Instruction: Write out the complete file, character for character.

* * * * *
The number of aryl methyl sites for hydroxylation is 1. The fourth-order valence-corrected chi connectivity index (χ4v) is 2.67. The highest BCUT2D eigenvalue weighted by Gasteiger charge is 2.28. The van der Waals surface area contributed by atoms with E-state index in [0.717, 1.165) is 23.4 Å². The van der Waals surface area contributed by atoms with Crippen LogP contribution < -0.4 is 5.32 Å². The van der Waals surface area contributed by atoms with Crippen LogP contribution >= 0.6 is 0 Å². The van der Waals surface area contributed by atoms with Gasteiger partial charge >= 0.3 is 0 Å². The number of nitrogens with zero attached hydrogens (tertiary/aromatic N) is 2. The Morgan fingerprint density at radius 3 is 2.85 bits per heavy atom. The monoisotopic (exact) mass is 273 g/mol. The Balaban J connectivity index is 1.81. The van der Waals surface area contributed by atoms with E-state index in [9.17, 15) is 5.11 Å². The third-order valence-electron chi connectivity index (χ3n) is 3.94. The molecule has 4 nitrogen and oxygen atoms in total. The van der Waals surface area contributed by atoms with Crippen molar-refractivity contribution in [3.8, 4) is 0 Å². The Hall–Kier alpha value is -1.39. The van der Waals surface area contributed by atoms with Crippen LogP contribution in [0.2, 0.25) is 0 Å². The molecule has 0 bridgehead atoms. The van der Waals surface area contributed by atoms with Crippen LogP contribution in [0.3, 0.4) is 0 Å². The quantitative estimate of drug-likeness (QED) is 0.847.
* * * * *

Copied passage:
The number of aryl methyl sites for hydroxylation is 1. The fourth-order valence-corrected chi connectivity index (χ4v) is 2.67. The highest BCUT2D eigenvalue weighted by Gasteiger charge is 2.28. The van der Waals surface area contributed by atoms with E-state index in [0.717, 1.165) is 23.4 Å². The van der Waals surface area contributed by atoms with Crippen LogP contribution < -0.4 is 5.32 Å². The van der Waals surface area contributed by atoms with Crippen LogP contribution >= 0.6 is 0 Å². The van der Waals surface area contributed by atoms with Gasteiger partial charge >= 0.3 is 0 Å². The number of nitrogens with zero attached hydrogens (tertiary/aromatic N) is 2. The Morgan fingerprint density at radius 3 is 2.85 bits per heavy atom. The monoisotopic (exact) mass is 273 g/mol. The Balaban J connectivity index is 1.81. The van der Waals surface area contributed by atoms with E-state index in [9.17, 15) is 5.11 Å². The third-order valence-electron chi connectivity index (χ3n) is 3.94. The molecule has 4 nitrogen and oxygen atoms in total. The van der Waals surface area contributed by atoms with Crippen molar-refractivity contribution in [3.8, 4) is 0 Å². The Hall–Kier alpha value is -1.39. The van der Waals surface area contributed by atoms with Crippen LogP contribution in [0.2, 0.25) is 0 Å². The molecule has 0 bridgehead atoms. The van der Waals surface area contributed by atoms with Crippen LogP contribution in [0.3, 0.4) is 0 Å². The quantitative estimate of drug-likeness (QED) is 0.847.